By Karen Scally
Delayed. Backordered. Extended delivery time. Price increase.
Chances are, if you’ve ordered something to maintain your heavy equipment fleet or contractor business in the past few months, you’ve received one (or more) of these responses.
Supply chain problems, spurred by the ongoing global pandemic, have created bottlenecks for construction equipment parts suppliers and buyers, resulting in longer lead times and intensifying downtime pains.
With margins already tight for contractors — with 5.5% as the average in 2019 — these supply chain shortages in heavy equipment parts can cause significant problems for a company’s bottom line.
So why are there so many shortages? And what can you do about it?
In this article, we’ll cover some of the reasons it is challenging to get the parts and equipment you need right now and provide actionable tips to help you navigate these challenges so you can focus on succeeding at your jobs.
Why Are There So Many Shortages?
The obvious answer is that the pandemic has been the source of all these supply chain woes.
But what exactly is it about the pandemic that has caused so many problems?
Let’s go back to the beginning.
Think about early 2020. First, China shut down the city of Wuhan and then the province of Hubei as COVID-19 spread within its borders. (These closures would end up affecting 56 million people for at least two months, according to the AP.)
Then countries in Europe went on lockdown, with parts of the United States following suit soon thereafter — with restrictions stronger than others in some states, such as California and New York. Eventually, shutdowns swept the globe.
During this time, many manufacturing facilities temporarily closed or ran skeleton crews. In the weeks and months that followed, even when an area’s COVID spread waned and business started resuming, it wasn’t as normal.
At the beginning of the pandemic, employment dropped off a cliff, with many people temporarily or permanently laid off. In many states, restrictions led to companies bringing back staff in a staggered approach. A segment of employees has also left the market, either sidelined as they grappled with childcare and schooling complications or choosing this crisis as the opportunity to retire.
What was a dramatic halt to the economy when the pandemic first hit has been followed by a recovery full of fits and starts. Employment still hasn’t returned to pre-pandemic levels despite the demand in the market for a variety of factors, partially due to the penetration of the Delta variant of COVID in the U.S., as well as the availability of additional federal unemployment benefits, which only recently expired at the beginning of September 2021.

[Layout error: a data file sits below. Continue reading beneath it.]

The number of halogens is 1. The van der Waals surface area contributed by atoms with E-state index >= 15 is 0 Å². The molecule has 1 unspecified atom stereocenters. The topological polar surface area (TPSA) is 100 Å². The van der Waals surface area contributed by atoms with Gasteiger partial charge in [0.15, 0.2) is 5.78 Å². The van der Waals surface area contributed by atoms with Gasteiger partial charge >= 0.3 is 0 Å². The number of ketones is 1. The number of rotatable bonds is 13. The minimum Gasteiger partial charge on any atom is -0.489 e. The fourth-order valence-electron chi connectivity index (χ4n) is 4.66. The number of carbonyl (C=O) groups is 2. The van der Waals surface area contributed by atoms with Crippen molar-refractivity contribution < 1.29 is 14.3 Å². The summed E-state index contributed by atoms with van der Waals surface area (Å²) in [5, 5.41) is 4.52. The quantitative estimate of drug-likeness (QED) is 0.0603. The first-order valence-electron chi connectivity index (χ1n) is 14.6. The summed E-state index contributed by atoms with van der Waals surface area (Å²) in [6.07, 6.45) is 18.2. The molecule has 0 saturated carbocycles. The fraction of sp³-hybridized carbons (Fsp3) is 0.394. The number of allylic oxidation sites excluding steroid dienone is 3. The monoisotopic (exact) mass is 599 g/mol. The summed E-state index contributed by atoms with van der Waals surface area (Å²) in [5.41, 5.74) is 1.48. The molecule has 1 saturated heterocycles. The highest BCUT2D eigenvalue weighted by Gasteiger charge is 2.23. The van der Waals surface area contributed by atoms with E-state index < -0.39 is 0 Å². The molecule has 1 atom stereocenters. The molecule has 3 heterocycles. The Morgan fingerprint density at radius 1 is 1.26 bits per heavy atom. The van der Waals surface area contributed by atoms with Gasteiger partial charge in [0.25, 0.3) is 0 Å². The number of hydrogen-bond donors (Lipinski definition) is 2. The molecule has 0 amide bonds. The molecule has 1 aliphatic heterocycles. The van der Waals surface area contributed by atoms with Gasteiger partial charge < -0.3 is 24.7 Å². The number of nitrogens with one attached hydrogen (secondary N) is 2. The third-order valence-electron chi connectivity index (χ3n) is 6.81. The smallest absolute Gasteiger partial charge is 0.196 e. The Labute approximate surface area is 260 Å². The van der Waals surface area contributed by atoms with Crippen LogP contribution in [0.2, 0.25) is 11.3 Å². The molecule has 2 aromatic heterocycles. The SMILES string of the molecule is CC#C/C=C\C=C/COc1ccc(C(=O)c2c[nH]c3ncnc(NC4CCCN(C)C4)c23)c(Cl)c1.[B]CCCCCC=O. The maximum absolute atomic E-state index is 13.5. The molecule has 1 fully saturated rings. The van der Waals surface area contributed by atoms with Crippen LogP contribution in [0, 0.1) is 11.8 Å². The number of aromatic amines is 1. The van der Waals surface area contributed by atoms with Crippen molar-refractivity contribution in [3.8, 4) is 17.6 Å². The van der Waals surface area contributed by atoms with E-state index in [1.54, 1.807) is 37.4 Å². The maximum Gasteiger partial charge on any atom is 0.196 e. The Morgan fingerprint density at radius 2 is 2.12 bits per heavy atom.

In a world of lean manufacturing that largely operates with just-in-time deliveries and inventories for suppliers, this has created a cascading domino effect up and down the supply chain, according to Charlie Dougherty, vice president and economist for Wells Fargo, during a session at the 2021 ALH Conference.
“There’s supply chain bottlenecks around the world, and that is creating long lead times for manufacturers,” Dougherty says. “Basically, businesses just can’t get their hands on the stuff they need. This has important implications spanning the entire supply chain. If you can’t get your hands on the steel or other raw material inputs, it’s very hard … to move forward.”
Not only have the disruptions of production and lack of staff impacted manufacturing, but these same factors have also affected products and materials that are available, he says. Cargo ships are waiting an extraordinarily long time at ports to unload, especially at the ports of Los Angeles and Long Beach in California, which recently reached a record queue of ships waiting for a berth.
“When you have the world’s third largest port in China shut down for pandemic-related reasons, that’s going to cause that butterfly effect and really reverberate across every supply chain around the world,” Doughtery says. “This has a very big impact on not just your industry, but the entire economy.”
Impact on Heavy Equipment Parts
Parts suppliers here in the U.S. are definitely feeling that crunch. Liz Olson, operations manager for Agmec, an aftermarket parts supplier and equipment distributor located in Patterson, California, says products are barely trickling in.
“There’s no way to sugarcoat it,” Olson says. “It’s bad right now.”
For example, some OEM oil filters are taking about six weeks to get, she says.
“Even basic hydraulic fittings are difficult right now,” Olson says. “We’re having to come up with creative ideas for new hoses that’ll work instead.”
Though port delays in Houston aren’t as bad as those in L.A., deliveries are still taking about 30-40% longer than normal, according to Steven Smith, CEO of Armadillo Tire in McGregor, Texas. He says the source of the aftermarket tire supplier’s pains are starting sooner, with problems getting materials and products on the ships in the first place.
“It’s a little more difficult to book space,” Smith says. “We’ve accepted [paying] the premiums on the freight. We are paying over four times now than what we were paying in January  for freight.”
Increases in freight prices are not just isolated to the ports either. Smith says on average the inbound freight in 2020 made up about 10% of the products’ cost.
“In today’s world, the inbound freight makes up about 44% of the products’ cost,” he says.
Another complication is that trucking freight companies that laid off employees during the initial days of the pandemic are not seeing all those employees come back. Though employment in the industry has been rising since its sharp decline when the pandemic first hit, it’s still not where it was in 2019.